On the 22nd of May 2017, Standard and Poor’s (S&P) announced the Issuer Credit Ratings of 23 Banks (both domestic and foreign branches) operating in Australia would be downgraded due to concerns around potential economic imbalances. While there has been a lot of coverage around the potential consequences of this rating action, we believe it is important to break down the underlying rating methodology to assist investors with a better understanding of the downgrade. The S&P Rating Methodology for Banks consists of two key steps:

  1. Determining the Stand Alone Credit Profile (SACP) of the issuer
  2. Establishing the likelihood of extraordinary support to determine the bank’s Issuer Credit Rating (ICR)

Figure 1. S&P Bank Ratings Framework Source: S&P “Banks: Ratings Methodology and Assumptions”, 9 Nov 2011 The downgrade was a result of S&P’s downward revision to Australia’s Banking Industry Country Risk Assessment (BICRA) from ‘2’ to ‘3’. This was primarily driven by the Economic Risk score falling from ‘3’ to ‘4’ due to higher imbalances from mounting house price growth and household leverage (See Figure 2). Figure 2: S&P’s BICRA Rating Snapshot *Scale of 1 (lowest risk) to 10 (highest risk) Source: S&P Global Ratings The higher economic risk score (which implies increased economic risk) translates into higher risk-weights for the banks’ assets (loans) in the calculation of S&P’s projected risk-adjusted capital ratio (RAC). With this adjustment, the proforma capital ratios for the major banks are now lower: Figure 3. Major Bank Risk Adjusted Capital ratios for FY16 Source: S&P Global Ratings, Bank Disclosures Despite elevated systemic risk, the agency recognised the domestic regulator’s (APRA) recent macroprudential action to curb vulnerabilities in the property market (30% cap on higher risk interest-only loans) should aid in “unwinding of the imbalances in an orderly fashion”. S&P also indicated that it would revisit the current ratings if the RAC ratios of these banks sat comfortably above 10%, which could come from the implementation of APRA’s anticipated ‘unquestionably strong’ capital standards. The BICRA’s economic risk and industry risk scores are used to determine the bank’s anchor SACP (see Figures 1 & 4), the starting point in assigning an Issuer Credit Rating.  This is then adjusted up or down the ratings scale after taking into account a bank’s specific strengths and weaknesses in the following factors, which will equate to an individual bank’s SACP:

  • Business position;
  • Capital and earnings;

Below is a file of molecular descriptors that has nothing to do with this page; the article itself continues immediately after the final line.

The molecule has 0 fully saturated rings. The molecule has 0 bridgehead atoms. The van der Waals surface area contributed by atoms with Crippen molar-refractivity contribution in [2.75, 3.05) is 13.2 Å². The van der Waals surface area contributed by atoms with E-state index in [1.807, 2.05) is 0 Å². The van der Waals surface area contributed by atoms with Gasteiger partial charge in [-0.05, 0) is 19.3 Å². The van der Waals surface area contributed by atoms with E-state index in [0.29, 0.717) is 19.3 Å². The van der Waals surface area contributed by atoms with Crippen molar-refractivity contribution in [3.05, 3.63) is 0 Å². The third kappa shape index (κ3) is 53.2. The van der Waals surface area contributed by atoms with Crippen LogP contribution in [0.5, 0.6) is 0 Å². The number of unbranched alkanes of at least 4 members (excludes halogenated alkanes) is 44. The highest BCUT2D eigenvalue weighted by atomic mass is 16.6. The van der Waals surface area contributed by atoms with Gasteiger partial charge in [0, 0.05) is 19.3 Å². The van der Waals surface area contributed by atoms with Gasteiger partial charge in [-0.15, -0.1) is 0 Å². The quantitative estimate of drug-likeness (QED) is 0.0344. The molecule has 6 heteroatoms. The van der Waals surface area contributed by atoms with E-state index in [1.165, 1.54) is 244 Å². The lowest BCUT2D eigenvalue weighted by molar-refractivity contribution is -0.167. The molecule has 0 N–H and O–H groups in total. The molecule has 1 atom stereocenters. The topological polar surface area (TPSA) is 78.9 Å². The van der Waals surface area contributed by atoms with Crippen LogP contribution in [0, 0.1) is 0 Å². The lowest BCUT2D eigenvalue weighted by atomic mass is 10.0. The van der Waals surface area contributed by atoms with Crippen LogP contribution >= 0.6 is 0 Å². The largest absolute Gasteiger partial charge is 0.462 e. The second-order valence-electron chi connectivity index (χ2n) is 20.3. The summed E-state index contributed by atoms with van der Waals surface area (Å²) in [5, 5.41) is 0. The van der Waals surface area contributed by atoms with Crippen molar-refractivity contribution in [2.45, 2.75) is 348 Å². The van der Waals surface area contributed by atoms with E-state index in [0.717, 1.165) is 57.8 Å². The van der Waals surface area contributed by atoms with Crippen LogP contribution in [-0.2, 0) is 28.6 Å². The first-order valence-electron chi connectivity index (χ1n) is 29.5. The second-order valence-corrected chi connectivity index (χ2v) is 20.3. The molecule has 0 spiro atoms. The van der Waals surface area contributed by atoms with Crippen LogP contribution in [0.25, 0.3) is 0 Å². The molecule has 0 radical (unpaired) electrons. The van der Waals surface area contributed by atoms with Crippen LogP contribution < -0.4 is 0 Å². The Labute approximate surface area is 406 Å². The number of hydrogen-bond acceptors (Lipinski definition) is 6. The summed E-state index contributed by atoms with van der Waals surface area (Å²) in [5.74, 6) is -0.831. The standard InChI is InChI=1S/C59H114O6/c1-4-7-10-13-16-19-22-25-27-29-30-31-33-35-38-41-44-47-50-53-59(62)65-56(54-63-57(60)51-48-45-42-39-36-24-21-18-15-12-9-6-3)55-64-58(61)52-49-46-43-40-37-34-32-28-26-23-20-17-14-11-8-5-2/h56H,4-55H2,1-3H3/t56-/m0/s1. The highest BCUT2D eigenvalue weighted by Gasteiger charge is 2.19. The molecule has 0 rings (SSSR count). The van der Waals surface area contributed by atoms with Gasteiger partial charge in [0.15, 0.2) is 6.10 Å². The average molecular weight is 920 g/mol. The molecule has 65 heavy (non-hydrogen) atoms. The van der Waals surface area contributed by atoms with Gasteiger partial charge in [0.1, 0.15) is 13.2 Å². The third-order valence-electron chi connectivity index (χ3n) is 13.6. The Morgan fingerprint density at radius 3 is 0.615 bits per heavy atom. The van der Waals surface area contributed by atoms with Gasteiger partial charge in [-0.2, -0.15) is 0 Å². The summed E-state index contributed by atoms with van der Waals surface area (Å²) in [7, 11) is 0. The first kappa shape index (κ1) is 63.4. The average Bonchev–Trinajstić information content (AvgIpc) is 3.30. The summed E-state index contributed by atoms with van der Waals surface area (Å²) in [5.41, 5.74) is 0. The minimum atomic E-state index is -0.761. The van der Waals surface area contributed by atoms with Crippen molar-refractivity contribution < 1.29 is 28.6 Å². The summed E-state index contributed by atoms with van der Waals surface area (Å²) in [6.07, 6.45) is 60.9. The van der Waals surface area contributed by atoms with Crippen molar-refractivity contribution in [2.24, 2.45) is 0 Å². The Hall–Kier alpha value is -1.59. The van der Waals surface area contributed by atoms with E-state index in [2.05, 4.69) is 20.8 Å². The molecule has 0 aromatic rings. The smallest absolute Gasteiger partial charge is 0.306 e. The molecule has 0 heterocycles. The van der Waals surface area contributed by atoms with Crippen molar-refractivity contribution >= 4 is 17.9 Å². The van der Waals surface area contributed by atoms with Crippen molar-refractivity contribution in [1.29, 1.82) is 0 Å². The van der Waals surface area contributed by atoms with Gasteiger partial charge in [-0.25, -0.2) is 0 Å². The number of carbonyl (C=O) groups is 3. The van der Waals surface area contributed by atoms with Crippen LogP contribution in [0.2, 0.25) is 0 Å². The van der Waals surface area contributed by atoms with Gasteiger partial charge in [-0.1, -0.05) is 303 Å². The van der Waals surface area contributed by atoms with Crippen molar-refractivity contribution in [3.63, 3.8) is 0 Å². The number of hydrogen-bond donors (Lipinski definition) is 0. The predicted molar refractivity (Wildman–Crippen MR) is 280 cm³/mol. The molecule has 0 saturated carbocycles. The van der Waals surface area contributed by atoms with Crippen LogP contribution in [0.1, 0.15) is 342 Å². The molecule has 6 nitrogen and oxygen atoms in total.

• Risk position;
  • Funding and liquidity.

Figure 4. Determining the SACP from Economic and Industry Risk *Scale of 1 (lowest risk) to 10 (highest risk) Source: S&P Global Ratings Relative to the SACP, the rating for senior unsecured and hybrid debt works on a notching basis (up for senior debt and down for Tier 2 and Tier 1 capital instruments). Senior debt is given an uplift if the agency believes these companies are too big to fail (i.e. major banks) and hence, in a stressed scenario the government will provide support. On the other hand, they do not expect the government to step in for capital instruments if there is a bank failure (i.e. point of non-viability) which is reason these securities are notched down. As a result, the next step is determining the ICR of the bank is by assessing the likelihood of future extraordinary support from the government or parent and how this relationship alters a bank’s overall credit risk. In practice, a bank normally receives help from either its parent group or government. Accordingly, a bank that is a operating subsidiary receives the higher indicative ICR resulting from the group support framework (Macquarie Bank, Suncorp-Metway) or the government support framework (the Major Banks). Additional loss-absorbing capital (ALAC) is the third form of extraordinary support, alongside government or group support but this is yet to become a factor for Australian banks. In a financial crisis, a government will often (but not always) provide additional support if it believes damage to the economy outweighs the cost to taxpayers. Currently, the four major banks enjoy a 3 notch (the highest) uplift in the ICR stemming from government support (See Figure 5). Figure 5. Likelihood of Government Support  Source: S&P “Banks: Ratings Methodology and Assumptions”, 9 Nov 2011 Overall, the framework and recent rating action indicates S&P is currently being prescriptive in its actions with regards to banks and that the downgrade was primarily driven by top down systemic leverage rather than the bottom up results of the banks. This highlights the current gap in the risk tolerance between the regulators and credit rating agency, which may be become better aligned once the APRA’s capital adequacy framework is finalised in the coming months.